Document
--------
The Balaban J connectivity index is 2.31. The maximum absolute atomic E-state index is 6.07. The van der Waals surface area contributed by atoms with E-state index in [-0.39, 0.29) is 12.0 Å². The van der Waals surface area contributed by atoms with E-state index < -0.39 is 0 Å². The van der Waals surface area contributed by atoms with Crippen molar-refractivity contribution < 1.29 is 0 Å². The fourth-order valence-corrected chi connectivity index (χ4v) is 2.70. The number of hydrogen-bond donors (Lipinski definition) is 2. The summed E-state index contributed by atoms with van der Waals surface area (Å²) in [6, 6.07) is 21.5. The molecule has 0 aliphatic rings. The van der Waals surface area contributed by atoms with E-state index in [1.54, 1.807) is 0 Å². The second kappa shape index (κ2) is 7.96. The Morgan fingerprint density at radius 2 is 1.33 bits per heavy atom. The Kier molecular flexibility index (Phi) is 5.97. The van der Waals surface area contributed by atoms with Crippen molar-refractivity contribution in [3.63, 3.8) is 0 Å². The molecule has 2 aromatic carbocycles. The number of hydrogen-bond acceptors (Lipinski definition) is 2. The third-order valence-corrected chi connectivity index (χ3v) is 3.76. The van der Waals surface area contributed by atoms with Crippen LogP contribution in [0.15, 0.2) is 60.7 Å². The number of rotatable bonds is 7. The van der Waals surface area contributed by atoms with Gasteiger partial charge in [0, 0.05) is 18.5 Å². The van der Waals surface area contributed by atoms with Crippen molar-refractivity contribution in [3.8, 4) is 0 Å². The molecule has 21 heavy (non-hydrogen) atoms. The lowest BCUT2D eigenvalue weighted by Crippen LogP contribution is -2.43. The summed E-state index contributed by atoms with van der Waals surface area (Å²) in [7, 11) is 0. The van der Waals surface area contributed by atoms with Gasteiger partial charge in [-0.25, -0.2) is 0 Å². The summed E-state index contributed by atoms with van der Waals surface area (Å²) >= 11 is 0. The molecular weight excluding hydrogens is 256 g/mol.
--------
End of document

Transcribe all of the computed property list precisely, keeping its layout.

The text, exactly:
The Balaban J connectivity index is 2.31. The maximum absolute atomic E-state index is 6.07. The van der Waals surface area contributed by atoms with E-state index in [-0.39, 0.29) is 12.0 Å². The van der Waals surface area contributed by atoms with E-state index < -0.39 is 0 Å². The van der Waals surface area contributed by atoms with Crippen molar-refractivity contribution < 1.29 is 0 Å². The fourth-order valence-corrected chi connectivity index (χ4v) is 2.70. The number of hydrogen-bond donors (Lipinski definition) is 2. The summed E-state index contributed by atoms with van der Waals surface area (Å²) in [6, 6.07) is 21.5. The molecule has 0 aliphatic rings. The van der Waals surface area contributed by atoms with E-state index in [1.54, 1.807) is 0 Å². The second kappa shape index (κ2) is 7.96. The Morgan fingerprint density at radius 2 is 1.33 bits per heavy atom. The Kier molecular flexibility index (Phi) is 5.97. The van der Waals surface area contributed by atoms with Crippen molar-refractivity contribution in [3.63, 3.8) is 0 Å². The molecule has 2 aromatic carbocycles. The number of hydrogen-bond acceptors (Lipinski definition) is 2. The third-order valence-corrected chi connectivity index (χ3v) is 3.76. The van der Waals surface area contributed by atoms with Crippen LogP contribution in [0.15, 0.2) is 60.7 Å². The number of rotatable bonds is 7. The van der Waals surface area contributed by atoms with Gasteiger partial charge in [0, 0.05) is 18.5 Å². The van der Waals surface area contributed by atoms with Crippen molar-refractivity contribution in [3.8, 4) is 0 Å². The molecule has 21 heavy (non-hydrogen) atoms. The lowest BCUT2D eigenvalue weighted by Crippen LogP contribution is -2.43. The summed E-state index contributed by atoms with van der Waals surface area (Å²) in [7, 11) is 0. The van der Waals surface area contributed by atoms with Gasteiger partial charge in [-0.25, -0.2) is 0 Å². The summed E-state index contributed by atoms with van der Waals surface area (Å²) >= 11 is 0. The molecular weight excluding hydrogens is 256 g/mol.